Once Alex was doing a good job of Chirunning both Alex and Mike were introduced to Chiwalking. The idea here is to apply the same principles to walking and it is easiest to feel when walking up quite a steep hill. We did this on grass again. The goal is to keep the back upright and straight (no forwards bending at the hips) avoid reaching ahead and landing on the back of the heel, extending the leg behind and feeling the glutes and lower back muscles contract. This uses the big core muscles instead of smaller peripheral leg muscles. There is far less strain on the quads because most of the lifting power now comes from the glutes. The coordination of glutes and quads is far more efficient and gravity is exploited constructively for forward motion even when going uphill against it.

Black Metal Inspection

Chiwalking was used to climb up to the gnarly section of the "Black Metal" downhill mountain bike run. Mike clearly felt how the technique made a fairly high and steep climb feel almost effortless - with no aching muscles. Combining this exercise with a "course inspection" was a great way to optimise our time. I for one soon became clear that the black runs were well above my current mountain biking capacity - and I'm not just blaming my equipment here!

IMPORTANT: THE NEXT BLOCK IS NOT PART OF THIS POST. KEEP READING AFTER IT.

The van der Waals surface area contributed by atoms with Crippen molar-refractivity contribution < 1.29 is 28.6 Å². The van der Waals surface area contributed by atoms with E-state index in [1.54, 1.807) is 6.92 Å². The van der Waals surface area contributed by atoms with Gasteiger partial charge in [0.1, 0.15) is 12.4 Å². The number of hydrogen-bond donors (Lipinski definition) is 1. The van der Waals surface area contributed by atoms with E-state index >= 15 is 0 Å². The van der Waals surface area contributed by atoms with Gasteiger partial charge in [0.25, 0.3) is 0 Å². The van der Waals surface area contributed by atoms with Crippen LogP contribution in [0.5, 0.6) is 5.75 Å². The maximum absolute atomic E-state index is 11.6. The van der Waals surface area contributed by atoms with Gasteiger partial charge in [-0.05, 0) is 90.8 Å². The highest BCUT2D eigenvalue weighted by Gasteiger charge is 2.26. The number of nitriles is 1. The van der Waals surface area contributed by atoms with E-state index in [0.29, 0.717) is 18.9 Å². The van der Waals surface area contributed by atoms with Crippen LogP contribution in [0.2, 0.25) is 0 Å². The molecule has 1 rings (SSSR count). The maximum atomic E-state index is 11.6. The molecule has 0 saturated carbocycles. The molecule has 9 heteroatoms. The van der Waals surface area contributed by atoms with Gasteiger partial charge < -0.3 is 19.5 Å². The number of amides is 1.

Walking down was very tricky due to the steepness on the bends and tendency for the shoes to slide on the grit. It rapidly became clear that keeping the feet out to the side was the best way to maintain grip. The similarity of this action - almost jumping from side to side - is remarkably similar to slalom - where the turns should be to the side and the body facing downhill. Placing the feet below the body was a recipe for skidding and falling. Alex did manage to skid and landed on his coccyx right on the sharp ridge of a rock! That one will hurt for a while.
At one point Alex ran down a steep part and started to accelerate out of control. Fortunately I was beneath him and saw it happening so let him run straight into me. This clarified why he has speed control issues on the mountain bike . He was just not ware of the power of gravity outside of a skiing context on the mountain. Ultimately this was an excellent lesson for him as he is now aware of how speed must always be controlled. Going fast is fine if it is intended and controlled.

Notice Alex with his feet beneath him and Mike with his feet to the side...
 It was every bit as steep as it looks here...
Neither Alex nor Mike have been in the mountains before outside of the context of skiing. Away from the mechanised and exposed ski resorts the mountains are fantastic for hiking and exploring and the potential is endless. I think that Mike was already beginning to appreciate this. Getting to the top of a remote area can most often be breathtaking - and that's even without the need for body armour!